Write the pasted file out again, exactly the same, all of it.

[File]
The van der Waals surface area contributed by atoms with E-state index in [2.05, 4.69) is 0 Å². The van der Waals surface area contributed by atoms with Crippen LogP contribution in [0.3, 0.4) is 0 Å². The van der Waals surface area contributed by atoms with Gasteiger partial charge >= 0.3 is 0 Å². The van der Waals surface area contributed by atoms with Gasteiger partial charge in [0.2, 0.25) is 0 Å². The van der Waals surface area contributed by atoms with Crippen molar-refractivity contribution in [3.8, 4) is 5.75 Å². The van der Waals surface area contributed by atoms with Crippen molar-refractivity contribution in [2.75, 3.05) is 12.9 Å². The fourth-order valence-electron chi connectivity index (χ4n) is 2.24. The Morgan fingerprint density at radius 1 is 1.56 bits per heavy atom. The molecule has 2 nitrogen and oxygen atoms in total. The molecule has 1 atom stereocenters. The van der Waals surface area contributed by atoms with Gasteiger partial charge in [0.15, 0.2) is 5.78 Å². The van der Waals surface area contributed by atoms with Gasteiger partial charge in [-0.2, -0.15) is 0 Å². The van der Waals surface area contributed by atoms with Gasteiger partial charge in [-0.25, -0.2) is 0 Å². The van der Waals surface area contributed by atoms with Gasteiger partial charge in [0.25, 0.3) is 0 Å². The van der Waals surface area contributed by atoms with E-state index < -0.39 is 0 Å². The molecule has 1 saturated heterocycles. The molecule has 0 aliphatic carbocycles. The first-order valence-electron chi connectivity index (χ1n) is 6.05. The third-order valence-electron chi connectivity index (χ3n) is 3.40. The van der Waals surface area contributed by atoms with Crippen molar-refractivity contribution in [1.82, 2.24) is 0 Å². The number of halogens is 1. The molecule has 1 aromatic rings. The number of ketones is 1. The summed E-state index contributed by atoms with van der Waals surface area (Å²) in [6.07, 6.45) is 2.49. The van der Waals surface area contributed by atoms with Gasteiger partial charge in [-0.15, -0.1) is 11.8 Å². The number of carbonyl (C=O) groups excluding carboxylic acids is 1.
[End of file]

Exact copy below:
The van der Waals surface area contributed by atoms with E-state index in [2.05, 4.69) is 0 Å². The van der Waals surface area contributed by atoms with Crippen LogP contribution in [0.3, 0.4) is 0 Å². The van der Waals surface area contributed by atoms with Gasteiger partial charge >= 0.3 is 0 Å². The van der Waals surface area contributed by atoms with Gasteiger partial charge in [0.2, 0.25) is 0 Å². The van der Waals surface area contributed by atoms with Crippen molar-refractivity contribution in [3.8, 4) is 5.75 Å². The van der Waals surface area contributed by atoms with Crippen molar-refractivity contribution in [2.75, 3.05) is 12.9 Å². The fourth-order valence-electron chi connectivity index (χ4n) is 2.24. The Morgan fingerprint density at radius 1 is 1.56 bits per heavy atom. The molecule has 2 nitrogen and oxygen atoms in total. The molecule has 1 atom stereocenters. The van der Waals surface area contributed by atoms with Gasteiger partial charge in [0.15, 0.2) is 5.78 Å². The van der Waals surface area contributed by atoms with Gasteiger partial charge in [-0.2, -0.15) is 0 Å². The van der Waals surface area contributed by atoms with Gasteiger partial charge in [-0.25, -0.2) is 0 Å². The van der Waals surface area contributed by atoms with Gasteiger partial charge in [0.25, 0.3) is 0 Å². The van der Waals surface area contributed by atoms with E-state index < -0.39 is 0 Å². The molecule has 1 saturated heterocycles. The molecule has 0 aliphatic carbocycles. The first-order valence-electron chi connectivity index (χ1n) is 6.05. The third-order valence-electron chi connectivity index (χ3n) is 3.40. The van der Waals surface area contributed by atoms with Crippen molar-refractivity contribution in [1.82, 2.24) is 0 Å². The number of halogens is 1. The molecule has 1 aromatic rings. The number of ketones is 1. The summed E-state index contributed by atoms with van der Waals surface area (Å²) in [6.07, 6.45) is 2.49. The van der Waals surface area contributed by atoms with Gasteiger partial charge in [-0.15, -0.1) is 11.8 Å². The number of carbonyl (C=O) groups excluding carboxylic acids is 1.